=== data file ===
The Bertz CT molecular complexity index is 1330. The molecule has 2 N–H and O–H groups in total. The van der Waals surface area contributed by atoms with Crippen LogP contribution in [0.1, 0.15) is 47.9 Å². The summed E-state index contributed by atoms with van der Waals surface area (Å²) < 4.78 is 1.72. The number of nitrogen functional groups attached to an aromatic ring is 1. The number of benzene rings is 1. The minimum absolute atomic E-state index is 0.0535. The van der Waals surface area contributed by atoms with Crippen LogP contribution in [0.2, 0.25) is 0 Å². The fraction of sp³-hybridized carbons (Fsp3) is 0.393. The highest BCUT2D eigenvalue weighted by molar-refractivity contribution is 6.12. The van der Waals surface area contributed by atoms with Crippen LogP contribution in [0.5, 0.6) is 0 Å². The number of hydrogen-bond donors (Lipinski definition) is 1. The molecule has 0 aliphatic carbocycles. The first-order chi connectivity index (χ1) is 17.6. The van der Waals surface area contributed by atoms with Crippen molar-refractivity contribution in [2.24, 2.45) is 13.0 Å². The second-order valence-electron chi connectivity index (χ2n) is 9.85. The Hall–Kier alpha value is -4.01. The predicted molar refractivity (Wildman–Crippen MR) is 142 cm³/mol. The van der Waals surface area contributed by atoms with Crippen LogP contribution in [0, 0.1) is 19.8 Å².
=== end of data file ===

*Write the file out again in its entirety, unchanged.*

The Bertz CT molecular complexity index is 1330. The molecule has 2 N–H and O–H groups in total. The van der Waals surface area contributed by atoms with Crippen LogP contribution in [0.1, 0.15) is 47.9 Å². The summed E-state index contributed by atoms with van der Waals surface area (Å²) < 4.78 is 1.72. The number of nitrogen functional groups attached to an aromatic ring is 1. The number of benzene rings is 1. The minimum absolute atomic E-state index is 0.0535. The van der Waals surface area contributed by atoms with Crippen LogP contribution in [0.2, 0.25) is 0 Å². The fraction of sp³-hybridized carbons (Fsp3) is 0.393. The highest BCUT2D eigenvalue weighted by molar-refractivity contribution is 6.12. The van der Waals surface area contributed by atoms with Crippen LogP contribution in [0.5, 0.6) is 0 Å². The number of hydrogen-bond donors (Lipinski definition) is 1. The molecule has 0 aliphatic carbocycles. The first-order chi connectivity index (χ1) is 17.6. The van der Waals surface area contributed by atoms with Crippen molar-refractivity contribution in [2.24, 2.45) is 13.0 Å². The second-order valence-electron chi connectivity index (χ2n) is 9.85. The Hall–Kier alpha value is -4.01. The predicted molar refractivity (Wildman–Crippen MR) is 142 cm³/mol. The van der Waals surface area contributed by atoms with Crippen LogP contribution in [0, 0.1) is 19.8 Å².